For the current study, test subjects have been recruited from Glenn, its on-site contractors and the general public. Subjects have gone through extensive pre-screening to ensure they are fit to exercise in the simulator. Test subjects are then strapped into the harness and suspended from the ceiling while they walk or run in a horizontal position on a special vertical treadmill. In this position, there is no gravitational force between the runner and the machine. As on the treadmill used on the ISS, the subject wears the modified harness to which a system of motors and cables are attached at the waist that pull the runner toward the treadmill belt, exerting forces into the harness and on the bottom of the runner's feet that are measured by dozens of sensors.
NASA and Cleveland Clinic designed the eZLS so it would simulate the conditions on the ISS as accurately as possible. When astronauts exercise using the onboard treadmill, it is actually floating inside the vehicle. This lightens the load on the ISS and reduces vibrations that might disturb other experiments. As a result, the treadmill moves a little with the runner, which may limit the effectiveness of the exercise astronauts perform to keep healthy and strong.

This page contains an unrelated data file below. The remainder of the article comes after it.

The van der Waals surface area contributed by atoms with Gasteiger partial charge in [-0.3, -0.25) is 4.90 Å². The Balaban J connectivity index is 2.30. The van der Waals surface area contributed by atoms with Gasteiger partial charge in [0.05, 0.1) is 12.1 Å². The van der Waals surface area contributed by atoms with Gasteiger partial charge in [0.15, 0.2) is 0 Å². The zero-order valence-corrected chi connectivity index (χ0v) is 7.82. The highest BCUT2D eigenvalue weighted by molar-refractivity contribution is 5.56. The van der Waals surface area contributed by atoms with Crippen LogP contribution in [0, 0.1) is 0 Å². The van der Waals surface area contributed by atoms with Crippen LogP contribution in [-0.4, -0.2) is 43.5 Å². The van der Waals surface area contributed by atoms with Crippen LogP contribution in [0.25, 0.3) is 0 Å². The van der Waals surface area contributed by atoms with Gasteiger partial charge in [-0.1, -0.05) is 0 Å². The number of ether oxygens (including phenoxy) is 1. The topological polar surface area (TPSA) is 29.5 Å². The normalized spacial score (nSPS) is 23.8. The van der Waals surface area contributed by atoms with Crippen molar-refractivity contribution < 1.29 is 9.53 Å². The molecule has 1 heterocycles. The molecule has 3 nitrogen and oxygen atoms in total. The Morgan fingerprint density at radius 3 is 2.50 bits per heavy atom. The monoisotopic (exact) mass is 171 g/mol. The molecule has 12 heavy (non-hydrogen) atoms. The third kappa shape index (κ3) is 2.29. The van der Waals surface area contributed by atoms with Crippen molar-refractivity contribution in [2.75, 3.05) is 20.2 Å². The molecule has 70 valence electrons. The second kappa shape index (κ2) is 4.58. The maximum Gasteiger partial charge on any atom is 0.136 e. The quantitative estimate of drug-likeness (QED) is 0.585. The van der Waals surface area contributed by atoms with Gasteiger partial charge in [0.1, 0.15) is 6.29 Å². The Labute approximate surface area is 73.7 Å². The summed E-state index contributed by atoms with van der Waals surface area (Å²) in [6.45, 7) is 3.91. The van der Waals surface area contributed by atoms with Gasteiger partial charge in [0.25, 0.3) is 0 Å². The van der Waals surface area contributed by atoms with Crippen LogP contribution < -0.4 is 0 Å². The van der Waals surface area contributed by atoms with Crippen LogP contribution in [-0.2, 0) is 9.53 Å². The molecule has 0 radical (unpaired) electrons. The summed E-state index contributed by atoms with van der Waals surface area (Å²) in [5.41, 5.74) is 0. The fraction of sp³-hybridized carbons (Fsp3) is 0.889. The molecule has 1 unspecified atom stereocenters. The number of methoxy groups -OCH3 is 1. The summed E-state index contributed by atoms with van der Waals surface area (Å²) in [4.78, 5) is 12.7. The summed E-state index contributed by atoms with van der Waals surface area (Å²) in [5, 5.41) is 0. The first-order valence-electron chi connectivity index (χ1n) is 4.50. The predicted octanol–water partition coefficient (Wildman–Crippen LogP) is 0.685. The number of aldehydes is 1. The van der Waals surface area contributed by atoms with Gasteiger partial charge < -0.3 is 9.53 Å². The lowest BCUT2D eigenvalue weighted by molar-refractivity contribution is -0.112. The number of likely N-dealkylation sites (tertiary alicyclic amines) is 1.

To reproduce this floating effect, Glenn engineers added four bearings that look like hockey pucks to the bottom of the eZLS. These bearings have tiny holes that emit a thin film of air, causing the machine to float like a puck on an air hockey table. This hovering version more closely replicates the treadmill used in space.
The eZLS is part of Glenn's new Exercise Countermeasures Laboratory, which provides the capability of simulating in-flight or zero gravity, and surface or fractional gravity exercise to advance the health and safety of the next generation of space explorers. The eZLS is designed to allow development and validation of advanced exercise countermeasure devices, design, operational requirements and exercise prescriptions for mitigating the detrimental physiological effects of long-duration spaceflight. Glenn is also building a similar treadmill, the standalone Zero-gravity Locomotion Simulator, or sZLS, for use in bed rest studies at the University of Texas Medical Branch at Galveston, Texas. The first study will begin in 2007 with the goal of evaluating countermeasure hardware and prescriptions used on the ISS.
"The goals and objectives for future space exploration include creation of a new spacecraft, the Crew Exploration Vehicle, that will return humans to the moon, and eventually Mars and beyond," said Marsha Nall, manager of the Human Research Program at Glenn. "Addressing physiological deconditioning associated with spaceflight is a crucial part of this exploration vision."
For more information on the eZLS, visit